No. 52 - Home of the Spread
I know what you're thinking. What are you talking about? It's true that when I think Big Ten, my thoughts don't immediately turn to intrepid innovation. But consider this: the spread offense -- the powerful potion sweeping college football, owes a considerable portion of its success to the Midwest.
As Wikipedia confirms:
"[W]hile Steve Nuss is commonly referred to as the father of the spread offense, former Middletown (Ohio) High School football coach Glenn "Tiger" Ellison is the real father."
Who are the patriarchs? Guys like Paul Johnson (Georgia Tech), Joe Tiller (Purdue), Jerry Moore (Appalachian State), Mike Leach (Texas Tech), Rich Rodriguez (Michigan), Mike Bellotti (Oregon) and (of course) Urban Meyer (Florida).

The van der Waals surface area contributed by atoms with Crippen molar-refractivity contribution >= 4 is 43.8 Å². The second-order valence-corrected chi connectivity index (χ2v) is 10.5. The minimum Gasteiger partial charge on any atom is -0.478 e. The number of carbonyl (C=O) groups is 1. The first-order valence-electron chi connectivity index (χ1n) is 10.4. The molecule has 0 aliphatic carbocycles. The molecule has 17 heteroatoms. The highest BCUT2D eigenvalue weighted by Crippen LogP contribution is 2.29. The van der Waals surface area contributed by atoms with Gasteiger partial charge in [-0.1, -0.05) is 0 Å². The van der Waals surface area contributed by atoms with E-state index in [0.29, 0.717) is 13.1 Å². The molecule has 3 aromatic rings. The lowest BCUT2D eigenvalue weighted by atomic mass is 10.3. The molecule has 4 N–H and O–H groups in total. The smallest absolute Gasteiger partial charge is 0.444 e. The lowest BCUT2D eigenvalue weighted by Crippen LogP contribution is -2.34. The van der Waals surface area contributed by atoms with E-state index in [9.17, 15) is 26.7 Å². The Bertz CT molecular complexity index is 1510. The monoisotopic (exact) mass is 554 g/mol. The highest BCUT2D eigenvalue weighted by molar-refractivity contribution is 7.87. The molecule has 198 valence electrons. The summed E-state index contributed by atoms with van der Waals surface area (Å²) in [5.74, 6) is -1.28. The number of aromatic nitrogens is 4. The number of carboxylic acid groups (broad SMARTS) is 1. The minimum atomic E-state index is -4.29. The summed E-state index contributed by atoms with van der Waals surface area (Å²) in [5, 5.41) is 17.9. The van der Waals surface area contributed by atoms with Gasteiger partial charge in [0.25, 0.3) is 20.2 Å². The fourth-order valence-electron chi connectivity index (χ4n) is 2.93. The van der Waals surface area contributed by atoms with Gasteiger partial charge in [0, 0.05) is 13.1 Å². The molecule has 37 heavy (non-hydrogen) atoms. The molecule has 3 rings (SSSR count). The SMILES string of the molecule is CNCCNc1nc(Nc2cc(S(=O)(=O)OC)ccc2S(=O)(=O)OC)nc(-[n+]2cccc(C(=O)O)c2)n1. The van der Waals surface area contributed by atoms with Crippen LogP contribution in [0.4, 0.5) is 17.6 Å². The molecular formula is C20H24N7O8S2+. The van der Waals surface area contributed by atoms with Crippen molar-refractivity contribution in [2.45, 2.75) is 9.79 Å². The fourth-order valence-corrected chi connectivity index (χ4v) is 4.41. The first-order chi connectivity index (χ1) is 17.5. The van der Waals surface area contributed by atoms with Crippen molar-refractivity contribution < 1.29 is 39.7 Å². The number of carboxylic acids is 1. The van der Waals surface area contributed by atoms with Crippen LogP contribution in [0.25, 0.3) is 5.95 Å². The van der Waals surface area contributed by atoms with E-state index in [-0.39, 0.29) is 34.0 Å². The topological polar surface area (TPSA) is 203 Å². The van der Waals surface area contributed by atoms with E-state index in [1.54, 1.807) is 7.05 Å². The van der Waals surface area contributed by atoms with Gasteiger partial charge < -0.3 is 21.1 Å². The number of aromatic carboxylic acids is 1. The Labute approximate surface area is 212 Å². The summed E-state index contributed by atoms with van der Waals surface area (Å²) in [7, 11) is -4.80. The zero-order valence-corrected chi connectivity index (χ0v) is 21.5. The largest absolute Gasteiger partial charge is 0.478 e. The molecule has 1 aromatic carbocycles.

But before you protest that only one of these mavericks played petri dish in the conference, consider that Urban Meyer cut his teeth coaching at Ohio State and Bowling Green, where he attended clinics led by Joe Tiller, and Northwestern's Randy Walker.
In fact, in Walker's first season coaching the Wildcats, "[he] overhauled the offense and introduced the spread formation. Unlike most other spread offenses, Walker's featured a very strong running game. His run game was so strong, in fact, that only one season in Walker's entire time at Northwestern did he fail to coach a 1000-yard rusher. This offense helped the Wildcats share the Big Ten title in his second year."
When thunder meets lightening, you get electric results.